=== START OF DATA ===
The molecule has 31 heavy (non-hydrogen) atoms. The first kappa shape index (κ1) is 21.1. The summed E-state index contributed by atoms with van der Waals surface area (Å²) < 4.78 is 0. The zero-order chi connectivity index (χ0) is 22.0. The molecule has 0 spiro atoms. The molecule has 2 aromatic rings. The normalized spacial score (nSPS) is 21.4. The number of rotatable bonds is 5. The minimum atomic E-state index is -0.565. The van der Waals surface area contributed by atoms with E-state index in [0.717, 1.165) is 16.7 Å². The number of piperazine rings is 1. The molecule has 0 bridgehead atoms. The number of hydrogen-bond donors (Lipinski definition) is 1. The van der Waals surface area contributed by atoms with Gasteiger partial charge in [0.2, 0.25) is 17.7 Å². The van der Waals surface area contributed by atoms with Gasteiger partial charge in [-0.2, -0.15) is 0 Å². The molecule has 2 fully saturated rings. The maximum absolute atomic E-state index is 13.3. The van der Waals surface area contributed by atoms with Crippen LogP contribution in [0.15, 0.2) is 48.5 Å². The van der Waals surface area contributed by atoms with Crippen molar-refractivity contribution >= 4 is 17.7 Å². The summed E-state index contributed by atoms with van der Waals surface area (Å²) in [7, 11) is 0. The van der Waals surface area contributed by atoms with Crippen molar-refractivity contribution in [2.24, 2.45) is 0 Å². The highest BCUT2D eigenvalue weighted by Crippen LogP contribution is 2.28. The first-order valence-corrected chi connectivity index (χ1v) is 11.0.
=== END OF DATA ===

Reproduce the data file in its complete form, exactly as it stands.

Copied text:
The molecule has 31 heavy (non-hydrogen) atoms. The first kappa shape index (κ1) is 21.1. The summed E-state index contributed by atoms with van der Waals surface area (Å²) < 4.78 is 0. The zero-order chi connectivity index (χ0) is 22.0. The molecule has 0 spiro atoms. The molecule has 2 aromatic rings. The normalized spacial score (nSPS) is 21.4. The number of rotatable bonds is 5. The minimum atomic E-state index is -0.565. The van der Waals surface area contributed by atoms with E-state index in [0.717, 1.165) is 16.7 Å². The number of piperazine rings is 1. The molecule has 0 bridgehead atoms. The number of hydrogen-bond donors (Lipinski definition) is 1. The van der Waals surface area contributed by atoms with Gasteiger partial charge in [0.2, 0.25) is 17.7 Å². The van der Waals surface area contributed by atoms with Gasteiger partial charge in [-0.2, -0.15) is 0 Å². The molecule has 2 fully saturated rings. The maximum absolute atomic E-state index is 13.3. The van der Waals surface area contributed by atoms with Crippen LogP contribution in [0.15, 0.2) is 48.5 Å². The van der Waals surface area contributed by atoms with Crippen molar-refractivity contribution >= 4 is 17.7 Å². The summed E-state index contributed by atoms with van der Waals surface area (Å²) in [7, 11) is 0. The van der Waals surface area contributed by atoms with Crippen molar-refractivity contribution in [2.24, 2.45) is 0 Å². The highest BCUT2D eigenvalue weighted by Crippen LogP contribution is 2.28. The first-order valence-corrected chi connectivity index (χ1v) is 11.0.